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SMVAF fined E150 000 for breaching Data Protection Act

ESCCOM Chief Executive Officer Mvilawemphi Dlamini

By Bahle Gama

THE Sincephetelo Motor Vehicle Accident Fund (SMVAF) has been fined E150 000 by the Eswatini Communications Commission (ESCCOM) for contravening the Data Protection Act.

This fine came as a result of the publication in one of the local newspapers on August 1 whereby SMVA published a five-page spread of personal information of about 1 700 road traffic accident survivors, titled “Notice: Medical Undertaking”. The ESCCOM is a regulatory authority established by the Eswatini Communications Commission Act, 2013 to regulate the electronic communications sector.

In March 2022, the Data Protection Act was passed to provide for the collection, processing, disclosure, and protection of personal information. Section 5 of the Act designates the Commission as the Eswatini Data Protection Authority (EDPA) charged with the responsibility to administer the Act and enforce compliance thereto.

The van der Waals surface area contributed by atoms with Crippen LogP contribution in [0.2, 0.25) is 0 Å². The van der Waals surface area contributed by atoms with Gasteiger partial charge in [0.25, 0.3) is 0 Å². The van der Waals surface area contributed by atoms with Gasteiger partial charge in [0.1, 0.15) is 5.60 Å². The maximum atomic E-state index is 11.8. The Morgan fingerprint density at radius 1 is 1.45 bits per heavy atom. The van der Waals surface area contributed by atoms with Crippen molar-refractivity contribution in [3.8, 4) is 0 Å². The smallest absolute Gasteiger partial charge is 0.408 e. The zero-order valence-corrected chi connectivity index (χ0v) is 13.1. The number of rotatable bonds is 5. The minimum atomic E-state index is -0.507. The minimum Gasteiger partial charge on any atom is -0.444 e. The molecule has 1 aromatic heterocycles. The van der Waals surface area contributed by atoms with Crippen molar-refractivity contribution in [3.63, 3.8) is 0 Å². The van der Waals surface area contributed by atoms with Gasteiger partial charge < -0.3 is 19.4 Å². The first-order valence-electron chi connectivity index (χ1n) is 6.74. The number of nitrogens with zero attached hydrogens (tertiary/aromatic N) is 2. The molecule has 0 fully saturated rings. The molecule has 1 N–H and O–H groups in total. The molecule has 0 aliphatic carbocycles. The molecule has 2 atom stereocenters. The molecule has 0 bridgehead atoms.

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Acting on the strength of Section 35 (2) ESCCOM as EDPA initiated an investigation into the publication of the notice which contained the claim number, full names of claimants, and the national identity number or Graded Tax Number. An analysis of the Notice led the EDPA to hold the prima facie view that the publication of the National Identity Numbers of the claimants was unlawful.

The disclosure of such information breached the data minimization principle enshrined in the Data Protection Act and served no purpose as the claimants were also advised in the same Notice to bring their National IDs for ease of verification.

Processing of personal data is regulated by section 9 of the Act which defines personal information as “information about an identifiable individual that is recorded in any form, including any unique identifying number, symbol or other particular assigned to the individual”.